14 Jan How we live today: Black Sabbath, The Death of Muzak, and Why they Took my Trash Can Away
While shopping for grapefruit in Safeway this morning, I was surprised to hear — drifting from speakers in the ceiling — Black Sabbathâ€™s â€œparanoid.â€ Not a copy of the Goth heavy metal hit. No, maâ€™am, the original, with manic Ozzy Osbourne shouting, â€œPeople think I’m insane because I am frowning all the time!â€
If you came of age before, say, 1985, you should find this astonishing. Remember the grocery store of your motherâ€™s day? For those of you too young to remember, Muzak was the only offering in public places. It was all instrumental copies of the hits, usually done in syrupy violin orchestrations. If there was guitar, it was cleaned up and toned down, the palest version of the original, sounding like granddadâ€™s idea of â€œsexy.â€ Oh man, it made for painful listening! Whenever I found myself within earshot of Muzak, I felt tormented and I think I better understood how much pain the mentally impaired suffer when they hear hateful voices in their heads.
Muzak, and its imitators, served corporate America and illustrated a disdain for popular taste. Truly, it was insulting to hear what they did to the music. Itâ€™s analogous to a corporation taking over the National Parks and killing, then stuffing all of the animals and doing it badly, and then setting up those badly stuffed animals in the forest for the tourists to viewâ€”and claiming that this is THE wildlife experience.
No doubt, other youngsters like me vowed to change Muzak when they got old enough to make a difference. The result is that, for years, Iâ€™ve been hearing — in grocery and department stores — music I like. Real music performed by the original artists. But not until today had I heard Ozzy Osbourne. So the world changes. That old heavy metal has got some rust on it, so why not? Soon, weâ€™ll be hearing post-thrash hip-hop with all the f**ks and c**ts bleeped out.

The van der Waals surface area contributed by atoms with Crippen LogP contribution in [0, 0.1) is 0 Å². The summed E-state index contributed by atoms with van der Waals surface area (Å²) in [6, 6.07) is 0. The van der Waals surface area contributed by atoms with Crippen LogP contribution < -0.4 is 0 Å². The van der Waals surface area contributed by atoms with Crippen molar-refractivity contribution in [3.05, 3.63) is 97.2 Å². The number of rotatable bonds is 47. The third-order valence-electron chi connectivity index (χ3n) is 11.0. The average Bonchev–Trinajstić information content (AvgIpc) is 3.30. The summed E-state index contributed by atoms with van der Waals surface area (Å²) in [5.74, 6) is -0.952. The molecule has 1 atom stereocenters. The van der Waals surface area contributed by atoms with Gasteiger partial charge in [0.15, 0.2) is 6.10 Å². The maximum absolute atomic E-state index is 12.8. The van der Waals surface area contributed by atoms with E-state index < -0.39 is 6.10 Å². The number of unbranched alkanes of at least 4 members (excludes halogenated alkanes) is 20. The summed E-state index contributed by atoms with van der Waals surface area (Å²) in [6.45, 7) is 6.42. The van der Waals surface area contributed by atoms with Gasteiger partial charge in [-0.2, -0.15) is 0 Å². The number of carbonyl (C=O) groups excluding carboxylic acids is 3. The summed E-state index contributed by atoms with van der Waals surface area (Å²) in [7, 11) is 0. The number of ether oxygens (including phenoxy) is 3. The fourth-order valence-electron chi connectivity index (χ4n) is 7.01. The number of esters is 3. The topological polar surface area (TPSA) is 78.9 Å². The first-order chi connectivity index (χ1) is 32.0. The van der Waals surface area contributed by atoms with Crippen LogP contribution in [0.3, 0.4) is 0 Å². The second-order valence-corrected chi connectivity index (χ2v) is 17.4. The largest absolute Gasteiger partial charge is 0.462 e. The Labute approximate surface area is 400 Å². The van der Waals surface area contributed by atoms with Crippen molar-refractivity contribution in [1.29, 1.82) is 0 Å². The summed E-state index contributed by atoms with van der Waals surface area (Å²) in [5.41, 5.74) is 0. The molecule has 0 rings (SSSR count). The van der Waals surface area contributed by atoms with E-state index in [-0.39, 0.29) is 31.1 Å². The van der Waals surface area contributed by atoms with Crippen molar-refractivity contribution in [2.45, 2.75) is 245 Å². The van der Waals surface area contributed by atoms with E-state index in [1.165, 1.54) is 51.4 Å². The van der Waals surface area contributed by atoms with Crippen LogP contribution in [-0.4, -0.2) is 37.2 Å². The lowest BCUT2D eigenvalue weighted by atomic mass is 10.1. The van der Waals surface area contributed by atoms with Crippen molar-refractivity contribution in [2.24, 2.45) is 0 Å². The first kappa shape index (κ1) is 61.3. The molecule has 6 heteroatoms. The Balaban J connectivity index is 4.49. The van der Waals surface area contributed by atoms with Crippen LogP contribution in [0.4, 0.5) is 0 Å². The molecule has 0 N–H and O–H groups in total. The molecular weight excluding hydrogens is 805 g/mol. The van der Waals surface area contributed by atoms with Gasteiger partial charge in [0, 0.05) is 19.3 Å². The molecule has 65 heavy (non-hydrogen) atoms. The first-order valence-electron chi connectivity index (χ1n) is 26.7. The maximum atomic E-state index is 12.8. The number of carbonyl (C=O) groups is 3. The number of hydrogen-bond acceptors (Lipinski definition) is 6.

If youâ€™re lucky, getting older is about staying flexible. Iâ€™m a lot more relaxed than I was at twenty,Â mainly because I have a better take on what can and cannot go wrong and, really, most things arenâ€™t as bad they may seem at first glance. This week, for example, I returned to work after the holiday break only to discover that my bosses had removed all of the garbage pails from our offices. Cut backs. The absence of trash pails saves the janitorial staff from having to open all of those offices to retrieve all of that garbage. My secretary said, â€œJust think of the exercise youâ€™ll get walking to the trash can down the hall!â€
Those of us who remember the luxury of having a trash pail right there beside our desks â€“ we will be replaced, in time, by those who never had the luxury. Thatâ€™s how the world changes. All those people who thought Muzak was a great idea, well, theyâ€™re dead and gone, probably. And maybe right now, some kid is walking through a grocery store and squinting up in distaste at the music he hears spilling from the ceiling speaker: â€œWhat is that heavy metal garbage?â€ heâ€™s asking. â€œMan, you must be joking!â€